UCLA – NCAA, #4 seed in South region, San Diego pod , vs. Tulsa, 3/21 – When UCLA fans saw their team pop up on the #4 line in San Diego, they had to be pleased; their team not only earns a high seed, but also gets to play just a quick jaunt down Interstate 5. That pleasure, however, was probably short-lived, as Tulsa appearing on the #13 line across from them likely brought back some bad memories of a game 20 years ago in 1994, when a Tubby Smith-coached Tulsa team hung 112 on Ed O’Bannon, Tyus Edney and Jim Harrick’s squad and booted the Bruins in round one. Back in 1994, UCLA was a young and talented team that had yet to consistently live up to its vast potential despite flashes of brilliance, quite similar to the Bruins 20 years later. Back then, Tulsa was a team that went 15-3 in the Missouri Valley Conference largely on the stretch of an up-tempo offense and a pair of big-time scorers (Gary Collier and Shea Seals – who combined for 54 in the win over UCLA) for an up-and-coming head coach. This time around, second-year head coach Danny Manning has Tulsa getting it done mostly on the defensive end, with undersized grinders keeping the Golden Hurricane in the top 30 nationally in defensive efficiency. The Pac-12 team with roughly the same type of efficiency numbers as Tulsa would be Colorado, a team that UCLA beat in their two meetings by an average of 15.5 points per game. Tulsa will certainly test UCLA, but the Bruins are used to playing teams with defenses in the same vicinity and then going out there and simply outscoring them. Plus, for whoever winds up seeing UCLA across the court from them this postseason, the big question is: who checks Kyle Anderson? An answer is not immediately apparent for the Golden Hurricane. Looking further down the line for UCLA, Virginia Commonwealth potentially awaits in the round of 32, a team that can cause all sorts of matchup problems in a quick turnaround. And if the Bruins are fortunate enough to get out of the first weekend, they can expect to see #1 overall seed Florida in the Sweet Sixteen. We’ll cross that bridge when we get there, but that is an utterly winnable game for the Bruins.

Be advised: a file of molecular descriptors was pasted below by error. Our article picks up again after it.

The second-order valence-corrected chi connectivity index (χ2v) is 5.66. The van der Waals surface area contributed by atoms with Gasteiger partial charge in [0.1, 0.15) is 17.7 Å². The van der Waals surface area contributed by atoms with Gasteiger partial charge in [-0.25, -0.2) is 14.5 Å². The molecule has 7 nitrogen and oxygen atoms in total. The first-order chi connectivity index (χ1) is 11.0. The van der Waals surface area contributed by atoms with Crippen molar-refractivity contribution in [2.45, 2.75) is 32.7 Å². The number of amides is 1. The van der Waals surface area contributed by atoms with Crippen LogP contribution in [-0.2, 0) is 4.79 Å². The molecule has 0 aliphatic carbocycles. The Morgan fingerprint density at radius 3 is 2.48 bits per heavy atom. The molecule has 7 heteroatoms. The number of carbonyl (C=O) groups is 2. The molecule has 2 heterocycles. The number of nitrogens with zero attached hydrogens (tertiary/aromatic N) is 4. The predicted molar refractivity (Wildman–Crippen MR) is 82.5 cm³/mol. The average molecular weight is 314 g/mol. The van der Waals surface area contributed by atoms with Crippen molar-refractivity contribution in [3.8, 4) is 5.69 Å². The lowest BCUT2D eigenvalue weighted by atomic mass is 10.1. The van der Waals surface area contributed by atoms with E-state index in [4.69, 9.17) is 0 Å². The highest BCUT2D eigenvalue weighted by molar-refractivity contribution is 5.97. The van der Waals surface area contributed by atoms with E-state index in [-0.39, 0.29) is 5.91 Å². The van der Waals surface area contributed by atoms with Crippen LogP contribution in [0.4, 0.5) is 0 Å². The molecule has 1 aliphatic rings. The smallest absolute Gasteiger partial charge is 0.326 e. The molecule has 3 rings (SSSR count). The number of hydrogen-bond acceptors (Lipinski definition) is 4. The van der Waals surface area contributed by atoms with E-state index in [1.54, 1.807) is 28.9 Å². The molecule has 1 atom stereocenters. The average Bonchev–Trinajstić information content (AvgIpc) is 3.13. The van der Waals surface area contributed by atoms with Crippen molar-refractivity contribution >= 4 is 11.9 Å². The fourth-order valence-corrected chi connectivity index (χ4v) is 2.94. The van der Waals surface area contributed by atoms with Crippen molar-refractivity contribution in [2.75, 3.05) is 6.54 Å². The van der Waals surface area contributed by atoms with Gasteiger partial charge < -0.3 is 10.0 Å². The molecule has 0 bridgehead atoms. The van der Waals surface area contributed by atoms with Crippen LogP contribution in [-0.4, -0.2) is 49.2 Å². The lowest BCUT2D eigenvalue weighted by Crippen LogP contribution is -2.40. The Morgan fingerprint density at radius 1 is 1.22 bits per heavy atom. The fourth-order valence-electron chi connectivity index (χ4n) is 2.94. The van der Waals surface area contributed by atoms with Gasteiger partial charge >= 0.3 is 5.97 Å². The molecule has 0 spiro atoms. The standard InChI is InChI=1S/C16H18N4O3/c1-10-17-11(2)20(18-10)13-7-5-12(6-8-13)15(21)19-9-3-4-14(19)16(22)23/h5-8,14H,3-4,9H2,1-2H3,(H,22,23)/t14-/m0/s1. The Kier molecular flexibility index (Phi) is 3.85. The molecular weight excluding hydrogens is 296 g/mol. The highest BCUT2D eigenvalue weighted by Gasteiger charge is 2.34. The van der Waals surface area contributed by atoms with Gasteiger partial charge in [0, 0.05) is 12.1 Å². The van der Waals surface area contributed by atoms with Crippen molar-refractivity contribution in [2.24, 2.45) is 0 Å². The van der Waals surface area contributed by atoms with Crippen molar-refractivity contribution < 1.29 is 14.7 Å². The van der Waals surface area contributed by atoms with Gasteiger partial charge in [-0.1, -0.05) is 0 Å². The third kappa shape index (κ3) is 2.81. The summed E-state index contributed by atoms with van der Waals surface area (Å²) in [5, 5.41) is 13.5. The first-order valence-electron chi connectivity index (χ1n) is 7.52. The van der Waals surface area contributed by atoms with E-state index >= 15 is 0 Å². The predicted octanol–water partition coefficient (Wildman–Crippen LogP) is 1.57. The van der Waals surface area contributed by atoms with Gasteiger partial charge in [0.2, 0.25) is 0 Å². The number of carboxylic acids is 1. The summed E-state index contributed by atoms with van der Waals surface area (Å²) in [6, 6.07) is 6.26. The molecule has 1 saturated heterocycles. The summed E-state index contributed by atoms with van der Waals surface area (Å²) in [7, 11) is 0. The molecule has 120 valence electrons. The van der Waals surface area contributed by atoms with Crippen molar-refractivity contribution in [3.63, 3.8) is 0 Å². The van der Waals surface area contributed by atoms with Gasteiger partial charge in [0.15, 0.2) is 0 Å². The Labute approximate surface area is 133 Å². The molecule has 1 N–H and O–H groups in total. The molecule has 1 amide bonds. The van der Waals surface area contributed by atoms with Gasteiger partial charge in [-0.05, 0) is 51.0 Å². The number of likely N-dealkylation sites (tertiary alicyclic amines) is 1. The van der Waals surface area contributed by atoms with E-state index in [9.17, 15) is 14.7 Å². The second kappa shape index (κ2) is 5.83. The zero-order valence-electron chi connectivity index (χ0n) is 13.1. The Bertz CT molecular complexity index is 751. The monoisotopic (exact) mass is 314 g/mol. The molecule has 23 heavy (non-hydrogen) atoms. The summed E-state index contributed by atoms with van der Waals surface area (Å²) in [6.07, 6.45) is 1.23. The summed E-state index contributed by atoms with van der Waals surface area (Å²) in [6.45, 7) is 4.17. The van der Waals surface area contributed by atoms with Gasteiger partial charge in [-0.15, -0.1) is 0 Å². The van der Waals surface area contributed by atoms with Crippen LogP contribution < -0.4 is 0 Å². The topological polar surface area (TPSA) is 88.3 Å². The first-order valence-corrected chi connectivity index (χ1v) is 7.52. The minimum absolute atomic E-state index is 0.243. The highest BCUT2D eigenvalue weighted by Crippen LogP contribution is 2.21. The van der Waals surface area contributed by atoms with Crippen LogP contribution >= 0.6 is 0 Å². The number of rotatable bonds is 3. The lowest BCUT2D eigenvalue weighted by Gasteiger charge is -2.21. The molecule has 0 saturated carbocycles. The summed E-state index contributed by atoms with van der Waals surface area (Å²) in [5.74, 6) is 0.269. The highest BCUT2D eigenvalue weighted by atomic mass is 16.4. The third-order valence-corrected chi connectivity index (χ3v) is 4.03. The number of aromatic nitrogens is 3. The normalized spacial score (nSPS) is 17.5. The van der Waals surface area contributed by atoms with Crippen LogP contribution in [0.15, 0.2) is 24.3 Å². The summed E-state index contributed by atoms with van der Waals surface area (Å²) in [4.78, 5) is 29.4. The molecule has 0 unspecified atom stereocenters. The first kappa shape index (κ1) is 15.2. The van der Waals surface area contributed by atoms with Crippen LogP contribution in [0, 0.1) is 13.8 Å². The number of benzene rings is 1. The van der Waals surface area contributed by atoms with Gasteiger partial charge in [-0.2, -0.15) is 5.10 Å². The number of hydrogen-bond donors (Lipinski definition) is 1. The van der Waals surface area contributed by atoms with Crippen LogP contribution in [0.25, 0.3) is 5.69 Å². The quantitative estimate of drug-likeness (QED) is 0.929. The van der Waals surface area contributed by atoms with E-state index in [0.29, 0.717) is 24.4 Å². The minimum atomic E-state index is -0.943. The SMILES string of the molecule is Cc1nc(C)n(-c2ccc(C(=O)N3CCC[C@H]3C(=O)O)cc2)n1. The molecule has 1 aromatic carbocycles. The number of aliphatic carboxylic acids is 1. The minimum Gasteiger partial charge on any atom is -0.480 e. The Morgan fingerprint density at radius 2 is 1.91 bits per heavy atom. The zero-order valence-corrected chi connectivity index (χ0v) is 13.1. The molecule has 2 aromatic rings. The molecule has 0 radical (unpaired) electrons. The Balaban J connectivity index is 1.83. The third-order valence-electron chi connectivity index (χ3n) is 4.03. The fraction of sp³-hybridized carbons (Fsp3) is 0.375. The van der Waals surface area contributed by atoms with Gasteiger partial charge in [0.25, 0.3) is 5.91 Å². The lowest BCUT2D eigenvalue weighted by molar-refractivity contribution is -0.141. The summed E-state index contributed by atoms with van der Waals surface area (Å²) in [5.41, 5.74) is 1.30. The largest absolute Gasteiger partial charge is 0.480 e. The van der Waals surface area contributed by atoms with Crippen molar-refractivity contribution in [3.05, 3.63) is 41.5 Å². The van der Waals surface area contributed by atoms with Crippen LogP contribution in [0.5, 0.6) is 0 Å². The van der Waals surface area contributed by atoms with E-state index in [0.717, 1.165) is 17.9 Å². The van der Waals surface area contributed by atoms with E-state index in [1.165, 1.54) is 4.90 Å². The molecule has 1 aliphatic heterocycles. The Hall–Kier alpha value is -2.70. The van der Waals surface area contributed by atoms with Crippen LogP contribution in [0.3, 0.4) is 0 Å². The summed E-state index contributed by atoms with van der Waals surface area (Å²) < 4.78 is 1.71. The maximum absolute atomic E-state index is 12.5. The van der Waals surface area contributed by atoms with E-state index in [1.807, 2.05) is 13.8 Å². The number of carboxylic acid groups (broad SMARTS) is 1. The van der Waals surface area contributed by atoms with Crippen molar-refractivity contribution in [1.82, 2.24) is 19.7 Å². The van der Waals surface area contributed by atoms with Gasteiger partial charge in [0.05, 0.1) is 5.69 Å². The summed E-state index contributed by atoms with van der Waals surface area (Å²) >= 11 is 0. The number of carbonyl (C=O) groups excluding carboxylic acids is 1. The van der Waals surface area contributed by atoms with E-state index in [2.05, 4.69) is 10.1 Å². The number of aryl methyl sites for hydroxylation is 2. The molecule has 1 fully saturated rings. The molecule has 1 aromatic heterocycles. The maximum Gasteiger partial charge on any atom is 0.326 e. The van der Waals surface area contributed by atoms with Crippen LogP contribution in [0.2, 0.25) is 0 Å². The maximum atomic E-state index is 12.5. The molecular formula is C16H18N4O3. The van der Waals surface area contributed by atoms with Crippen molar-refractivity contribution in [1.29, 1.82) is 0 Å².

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Eight Predictions For The Pac-12 On Selection Sunday

Posted by Connor Pelton (@ConnorPelton28) on March 16th, 2014

  • Arizona will get a #1 seed in the West region. This one’s almost too easy. Without a team west of Wichita vying for a seed above the four line, the Wildcats have no competition for this spot. They have been locked into a one seed ever since their dominating performance at Colorado on February 22, and losses to Oregon and UCLA in the final two weeks of the season doesn’t change that. Expect Sean Miller‘s team to also be sent to San Diego for its opening games in the tournament.
  • UCLA is underseeded, and its opponents will pay for it. Without a signature non-conference win and losses like the 18-point one suffered at Washington State dotting its schedule, I think the committee slots UCLA as a #6 seed, instead of the four or five the Bruins probably deserve. This will hurt their second and third round opponents more than anything, as we’ve seen in recent years.

    UCLA Guard Jordan Adams Is Averaging 17.2 PPG And Has Come Up Clutch In Big Games (Stephen Dunn)

    UCLA Guard Jordan Adams Is Averaging 17.2 PPG And Has Come Up Clutch In Big Games (Stephen Dunn)

  • Oregon avoids the 8/9 game, is gifted a #7 seed. The committee loves rewarding teams that finish the season strong, and Oregon closed the year on an 8-1 tear. I think the Ducks avoid the 8/9 game (and therefore a matchup with a top seed in their second game), and will play a #10 seed in their opener.
  • Colorado and Stanford do play the 8/9 game. Both the Buffaloes and Cardinal had a chance to pull an Oregon and avoid the eight or nine line, but some spectacular flameouts in Las Vegas make that impossible. Both will play in an 8/9 game. Read the rest of this entry »